Though Rashad Merchant-Bey grew up in what was “definitely a union household” in Harlem, he had to find his own path into the trades.
It wasn’t until after he enlisted in the Marine Corps and spent a few years exploring the world that he started thinking about a future in the unions. That’s when he found Helmets to Hardhats, a program designed to help veterans transition from military service into careers in the building trades through direct-entry apprenticeship. Merchant-Bey said he found it remarkably smooth to move from the military into a carpenters union apprenticeship.
“With helmets to hardhats you make a 10-minute phone call you’re in, basically,” he said.
Though Merchant Bey’s father had been in the carpenter’s union, he said that when he was in high school the prospect of joining himself just wasn’t on his mind. He said he wanted to go out and see the world — to get out of New York — and make friends that he would nt have otherwise met.
Merchant-Bey’s older brother joined the Marine Corps two years before he graduated and gave him the idea that he could use it to explore other countries. At 18, he enlisted and became an artillery cannoneer in 2017. He trained at a base in North Carolina, but by the time he deployed and found himself on a ship in the Middle East, Covid had taken hold, and he spent several months out of a 10-month tour “floating around” from port to port.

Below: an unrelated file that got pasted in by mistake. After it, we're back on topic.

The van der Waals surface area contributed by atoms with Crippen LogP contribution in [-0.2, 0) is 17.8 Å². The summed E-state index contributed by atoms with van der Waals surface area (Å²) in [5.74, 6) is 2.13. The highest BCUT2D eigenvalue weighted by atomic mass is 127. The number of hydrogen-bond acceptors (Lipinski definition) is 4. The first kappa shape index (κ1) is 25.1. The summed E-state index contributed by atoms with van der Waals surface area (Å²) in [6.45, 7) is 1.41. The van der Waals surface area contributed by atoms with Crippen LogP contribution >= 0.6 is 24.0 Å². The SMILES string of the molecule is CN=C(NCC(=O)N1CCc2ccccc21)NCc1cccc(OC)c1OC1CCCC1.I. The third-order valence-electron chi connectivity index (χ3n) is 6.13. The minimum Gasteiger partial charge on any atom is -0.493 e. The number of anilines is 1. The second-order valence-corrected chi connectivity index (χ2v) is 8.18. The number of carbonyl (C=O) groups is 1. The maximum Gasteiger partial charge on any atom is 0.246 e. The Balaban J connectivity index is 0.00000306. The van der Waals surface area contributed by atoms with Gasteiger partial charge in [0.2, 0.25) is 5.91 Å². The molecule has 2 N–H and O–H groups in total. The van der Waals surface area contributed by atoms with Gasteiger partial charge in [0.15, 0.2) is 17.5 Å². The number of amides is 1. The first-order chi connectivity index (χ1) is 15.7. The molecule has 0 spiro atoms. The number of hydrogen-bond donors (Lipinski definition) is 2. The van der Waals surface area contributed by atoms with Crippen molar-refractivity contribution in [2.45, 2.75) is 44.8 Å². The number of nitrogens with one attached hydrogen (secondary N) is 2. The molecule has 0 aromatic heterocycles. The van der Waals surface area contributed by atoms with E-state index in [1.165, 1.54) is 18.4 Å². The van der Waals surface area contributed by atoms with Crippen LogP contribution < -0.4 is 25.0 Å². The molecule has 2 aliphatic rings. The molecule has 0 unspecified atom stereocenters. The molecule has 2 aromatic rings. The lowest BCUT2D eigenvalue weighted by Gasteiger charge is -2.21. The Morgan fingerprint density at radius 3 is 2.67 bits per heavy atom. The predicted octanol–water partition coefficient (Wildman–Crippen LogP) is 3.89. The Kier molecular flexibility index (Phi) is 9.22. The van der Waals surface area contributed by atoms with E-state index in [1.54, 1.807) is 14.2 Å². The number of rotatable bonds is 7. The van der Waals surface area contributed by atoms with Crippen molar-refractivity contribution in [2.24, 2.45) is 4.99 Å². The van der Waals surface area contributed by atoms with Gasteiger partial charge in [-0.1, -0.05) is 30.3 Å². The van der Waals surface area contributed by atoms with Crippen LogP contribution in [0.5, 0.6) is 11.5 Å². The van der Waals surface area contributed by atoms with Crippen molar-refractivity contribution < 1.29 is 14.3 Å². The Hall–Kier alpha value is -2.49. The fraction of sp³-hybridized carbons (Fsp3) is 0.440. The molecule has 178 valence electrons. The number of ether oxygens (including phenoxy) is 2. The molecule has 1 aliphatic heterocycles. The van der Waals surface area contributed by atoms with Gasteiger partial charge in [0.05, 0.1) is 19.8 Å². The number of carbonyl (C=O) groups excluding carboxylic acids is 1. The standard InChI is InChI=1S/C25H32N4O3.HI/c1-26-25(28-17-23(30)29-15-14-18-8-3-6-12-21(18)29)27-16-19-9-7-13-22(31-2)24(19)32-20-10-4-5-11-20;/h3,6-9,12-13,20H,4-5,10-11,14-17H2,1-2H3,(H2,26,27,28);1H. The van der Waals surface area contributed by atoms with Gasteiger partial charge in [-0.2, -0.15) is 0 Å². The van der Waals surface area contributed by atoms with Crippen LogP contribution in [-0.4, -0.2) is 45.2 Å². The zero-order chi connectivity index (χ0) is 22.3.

After his wife gave birth to a son during his service, Merchant-Bey eventually decided he needed to be back in New York, and his work in the military made him realize that he wanted a “task-oriented,” physical job.
“I feel like the military definitely helped me with that because everything we do, we plan ahead,” he said.
And of course the physically demanding nature of military service translates well to the construction site.
“I had kind of like a little step forward, carrying sheetrock and a bundle of studs wasn’t too hard for me,” he added
When he got back stateside after his service had ended, the apprenticeship programs had begun to normalize after some Covid-related suspensions. He had a quick phone call with Helmets to Hardhats, told them he wanted to join the carpenters, and he got a date for orientation. Just like that he was in.
“I’ve had a harder time returning some clothes from H&M,” he joked.
Throughout his apprenticeship, Merchant-Bey said that he’s already begun to enjoy the financial security of his work with the Local 157 United Brotherhood of Carpenters and Joiners.
“A sense of security definitely puts a relief on the entire household in my eyes,” he said